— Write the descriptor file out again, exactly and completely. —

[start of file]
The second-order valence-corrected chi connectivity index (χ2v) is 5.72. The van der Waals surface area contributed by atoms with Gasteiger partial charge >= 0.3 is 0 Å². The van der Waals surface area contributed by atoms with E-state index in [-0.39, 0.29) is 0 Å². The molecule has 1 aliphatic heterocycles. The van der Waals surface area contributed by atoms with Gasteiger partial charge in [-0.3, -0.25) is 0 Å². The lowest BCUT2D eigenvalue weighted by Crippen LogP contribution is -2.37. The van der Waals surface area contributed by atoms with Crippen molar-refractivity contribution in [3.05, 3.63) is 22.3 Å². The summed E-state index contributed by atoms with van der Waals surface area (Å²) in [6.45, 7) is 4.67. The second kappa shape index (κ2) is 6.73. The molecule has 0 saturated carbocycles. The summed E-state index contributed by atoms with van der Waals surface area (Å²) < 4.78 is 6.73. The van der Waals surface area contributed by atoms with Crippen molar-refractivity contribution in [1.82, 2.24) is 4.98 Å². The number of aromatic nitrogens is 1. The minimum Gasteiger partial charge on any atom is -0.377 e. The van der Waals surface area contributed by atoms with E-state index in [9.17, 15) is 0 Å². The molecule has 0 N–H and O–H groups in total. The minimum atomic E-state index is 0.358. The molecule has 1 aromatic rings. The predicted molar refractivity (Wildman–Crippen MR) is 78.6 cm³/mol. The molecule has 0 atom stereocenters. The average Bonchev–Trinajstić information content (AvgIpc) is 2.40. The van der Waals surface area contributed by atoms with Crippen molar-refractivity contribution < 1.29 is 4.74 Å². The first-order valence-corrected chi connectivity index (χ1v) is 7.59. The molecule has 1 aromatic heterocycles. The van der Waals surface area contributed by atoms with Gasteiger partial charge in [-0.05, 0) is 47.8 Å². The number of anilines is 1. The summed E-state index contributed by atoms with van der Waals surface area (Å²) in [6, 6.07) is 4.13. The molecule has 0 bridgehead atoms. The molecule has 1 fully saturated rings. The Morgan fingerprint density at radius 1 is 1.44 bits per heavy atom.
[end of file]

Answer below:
The second-order valence-corrected chi connectivity index (χ2v) is 5.72. The van der Waals surface area contributed by atoms with Gasteiger partial charge >= 0.3 is 0 Å². The van der Waals surface area contributed by atoms with E-state index in [-0.39, 0.29) is 0 Å². The molecule has 1 aliphatic heterocycles. The van der Waals surface area contributed by atoms with Gasteiger partial charge in [-0.3, -0.25) is 0 Å². The lowest BCUT2D eigenvalue weighted by Crippen LogP contribution is -2.37. The van der Waals surface area contributed by atoms with Crippen molar-refractivity contribution in [3.05, 3.63) is 22.3 Å². The summed E-state index contributed by atoms with van der Waals surface area (Å²) in [6.45, 7) is 4.67. The second kappa shape index (κ2) is 6.73. The molecule has 0 saturated carbocycles. The summed E-state index contributed by atoms with van der Waals surface area (Å²) < 4.78 is 6.73. The van der Waals surface area contributed by atoms with Crippen molar-refractivity contribution in [1.82, 2.24) is 4.98 Å². The number of aromatic nitrogens is 1. The minimum Gasteiger partial charge on any atom is -0.377 e. The van der Waals surface area contributed by atoms with E-state index in [9.17, 15) is 0 Å². The molecule has 0 N–H and O–H groups in total. The minimum atomic E-state index is 0.358. The molecule has 1 aromatic rings. The predicted molar refractivity (Wildman–Crippen MR) is 78.6 cm³/mol. The molecule has 0 atom stereocenters. The average Bonchev–Trinajstić information content (AvgIpc) is 2.40. The van der Waals surface area contributed by atoms with Crippen molar-refractivity contribution < 1.29 is 4.74 Å². The first-order valence-corrected chi connectivity index (χ1v) is 7.59. The molecule has 1 aromatic heterocycles. The van der Waals surface area contributed by atoms with Gasteiger partial charge in [-0.05, 0) is 47.8 Å². The number of anilines is 1. The summed E-state index contributed by atoms with van der Waals surface area (Å²) in [6, 6.07) is 4.13. The molecule has 0 bridgehead atoms. The molecule has 1 fully saturated rings. The Morgan fingerprint density at radius 1 is 1.44 bits per heavy atom.